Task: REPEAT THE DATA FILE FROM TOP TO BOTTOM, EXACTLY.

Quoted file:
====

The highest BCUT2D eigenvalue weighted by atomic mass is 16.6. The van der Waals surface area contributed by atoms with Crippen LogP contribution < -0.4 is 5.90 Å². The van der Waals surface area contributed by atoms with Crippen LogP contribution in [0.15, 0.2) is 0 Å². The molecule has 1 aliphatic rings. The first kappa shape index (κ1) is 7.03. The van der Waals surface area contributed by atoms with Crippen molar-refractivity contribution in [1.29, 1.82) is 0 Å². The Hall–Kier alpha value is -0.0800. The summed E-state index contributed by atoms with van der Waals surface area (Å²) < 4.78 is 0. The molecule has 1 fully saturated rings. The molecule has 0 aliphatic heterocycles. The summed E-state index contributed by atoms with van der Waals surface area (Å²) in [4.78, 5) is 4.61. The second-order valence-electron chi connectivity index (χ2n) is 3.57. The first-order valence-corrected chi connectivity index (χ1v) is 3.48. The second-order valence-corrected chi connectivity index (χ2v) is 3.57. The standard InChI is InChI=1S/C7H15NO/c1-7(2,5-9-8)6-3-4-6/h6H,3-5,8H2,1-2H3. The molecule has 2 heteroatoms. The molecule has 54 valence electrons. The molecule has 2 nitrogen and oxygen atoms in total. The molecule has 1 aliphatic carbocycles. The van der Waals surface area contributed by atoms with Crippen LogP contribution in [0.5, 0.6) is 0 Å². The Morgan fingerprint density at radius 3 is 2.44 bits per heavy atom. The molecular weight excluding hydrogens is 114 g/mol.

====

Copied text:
The highest BCUT2D eigenvalue weighted by atomic mass is 16.6. The van der Waals surface area contributed by atoms with Crippen LogP contribution < -0.4 is 5.90 Å². The van der Waals surface area contributed by atoms with Crippen LogP contribution in [0.15, 0.2) is 0 Å². The molecule has 1 aliphatic rings. The first kappa shape index (κ1) is 7.03. The van der Waals surface area contributed by atoms with Crippen molar-refractivity contribution in [1.29, 1.82) is 0 Å². The Hall–Kier alpha value is -0.0800. The summed E-state index contributed by atoms with van der Waals surface area (Å²) < 4.78 is 0. The molecule has 1 fully saturated rings. The molecule has 0 aliphatic heterocycles. The summed E-state index contributed by atoms with van der Waals surface area (Å²) in [4.78, 5) is 4.61. The second-order valence-electron chi connectivity index (χ2n) is 3.57. The first-order valence-corrected chi connectivity index (χ1v) is 3.48. The second-order valence-corrected chi connectivity index (χ2v) is 3.57. The standard InChI is InChI=1S/C7H15NO/c1-7(2,5-9-8)6-3-4-6/h6H,3-5,8H2,1-2H3. The molecule has 2 heteroatoms. The molecule has 54 valence electrons. The molecule has 2 nitrogen and oxygen atoms in total. The molecule has 1 aliphatic carbocycles. The van der Waals surface area contributed by atoms with Crippen LogP contribution in [0.5, 0.6) is 0 Å². The Morgan fingerprint density at radius 3 is 2.44 bits per heavy atom. The molecular weight excluding hydrogens is 114 g/mol.